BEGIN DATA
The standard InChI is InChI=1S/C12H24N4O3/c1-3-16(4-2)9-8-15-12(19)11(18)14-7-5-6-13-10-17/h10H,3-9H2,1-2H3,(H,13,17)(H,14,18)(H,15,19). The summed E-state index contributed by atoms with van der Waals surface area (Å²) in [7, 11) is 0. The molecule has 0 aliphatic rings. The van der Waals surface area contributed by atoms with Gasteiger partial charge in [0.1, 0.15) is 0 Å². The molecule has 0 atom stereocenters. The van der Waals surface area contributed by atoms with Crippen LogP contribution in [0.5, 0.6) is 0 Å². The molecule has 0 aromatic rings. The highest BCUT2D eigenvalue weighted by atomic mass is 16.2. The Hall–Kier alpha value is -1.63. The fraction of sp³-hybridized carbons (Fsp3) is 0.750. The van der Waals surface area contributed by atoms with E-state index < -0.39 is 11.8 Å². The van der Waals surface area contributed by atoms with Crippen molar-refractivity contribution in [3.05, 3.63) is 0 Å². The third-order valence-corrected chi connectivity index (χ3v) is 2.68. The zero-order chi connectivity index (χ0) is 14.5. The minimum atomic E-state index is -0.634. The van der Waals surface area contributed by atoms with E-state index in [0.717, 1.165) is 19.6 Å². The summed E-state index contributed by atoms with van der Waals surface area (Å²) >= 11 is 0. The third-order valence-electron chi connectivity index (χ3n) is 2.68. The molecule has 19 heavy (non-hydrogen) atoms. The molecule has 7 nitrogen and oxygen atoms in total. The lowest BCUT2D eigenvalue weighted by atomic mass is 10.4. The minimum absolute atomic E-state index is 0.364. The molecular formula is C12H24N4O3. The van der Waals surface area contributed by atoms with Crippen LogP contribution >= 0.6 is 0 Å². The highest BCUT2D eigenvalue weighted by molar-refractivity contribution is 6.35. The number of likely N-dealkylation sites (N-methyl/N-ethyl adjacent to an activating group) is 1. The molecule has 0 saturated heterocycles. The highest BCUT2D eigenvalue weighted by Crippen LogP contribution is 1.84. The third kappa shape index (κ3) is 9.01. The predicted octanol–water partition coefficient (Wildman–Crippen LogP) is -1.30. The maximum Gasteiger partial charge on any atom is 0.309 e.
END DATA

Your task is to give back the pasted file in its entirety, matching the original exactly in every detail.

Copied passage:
The standard InChI is InChI=1S/C12H24N4O3/c1-3-16(4-2)9-8-15-12(19)11(18)14-7-5-6-13-10-17/h10H,3-9H2,1-2H3,(H,13,17)(H,14,18)(H,15,19). The summed E-state index contributed by atoms with van der Waals surface area (Å²) in [7, 11) is 0. The molecule has 0 aliphatic rings. The van der Waals surface area contributed by atoms with Gasteiger partial charge in [0.1, 0.15) is 0 Å². The molecule has 0 atom stereocenters. The van der Waals surface area contributed by atoms with Crippen LogP contribution in [0.5, 0.6) is 0 Å². The molecule has 0 aromatic rings. The highest BCUT2D eigenvalue weighted by atomic mass is 16.2. The Hall–Kier alpha value is -1.63. The fraction of sp³-hybridized carbons (Fsp3) is 0.750. The van der Waals surface area contributed by atoms with E-state index < -0.39 is 11.8 Å². The van der Waals surface area contributed by atoms with Crippen molar-refractivity contribution in [3.05, 3.63) is 0 Å². The third-order valence-corrected chi connectivity index (χ3v) is 2.68. The zero-order chi connectivity index (χ0) is 14.5. The minimum atomic E-state index is -0.634. The van der Waals surface area contributed by atoms with E-state index in [0.717, 1.165) is 19.6 Å². The summed E-state index contributed by atoms with van der Waals surface area (Å²) >= 11 is 0. The third-order valence-electron chi connectivity index (χ3n) is 2.68. The molecule has 19 heavy (non-hydrogen) atoms. The molecule has 7 nitrogen and oxygen atoms in total. The lowest BCUT2D eigenvalue weighted by atomic mass is 10.4. The minimum absolute atomic E-state index is 0.364. The molecular formula is C12H24N4O3. The van der Waals surface area contributed by atoms with Crippen LogP contribution >= 0.6 is 0 Å². The highest BCUT2D eigenvalue weighted by molar-refractivity contribution is 6.35. The number of likely N-dealkylation sites (N-methyl/N-ethyl adjacent to an activating group) is 1. The molecule has 0 saturated heterocycles. The highest BCUT2D eigenvalue weighted by Crippen LogP contribution is 1.84. The third kappa shape index (κ3) is 9.01. The predicted octanol–water partition coefficient (Wildman–Crippen LogP) is -1.30. The maximum Gasteiger partial charge on any atom is 0.309 e.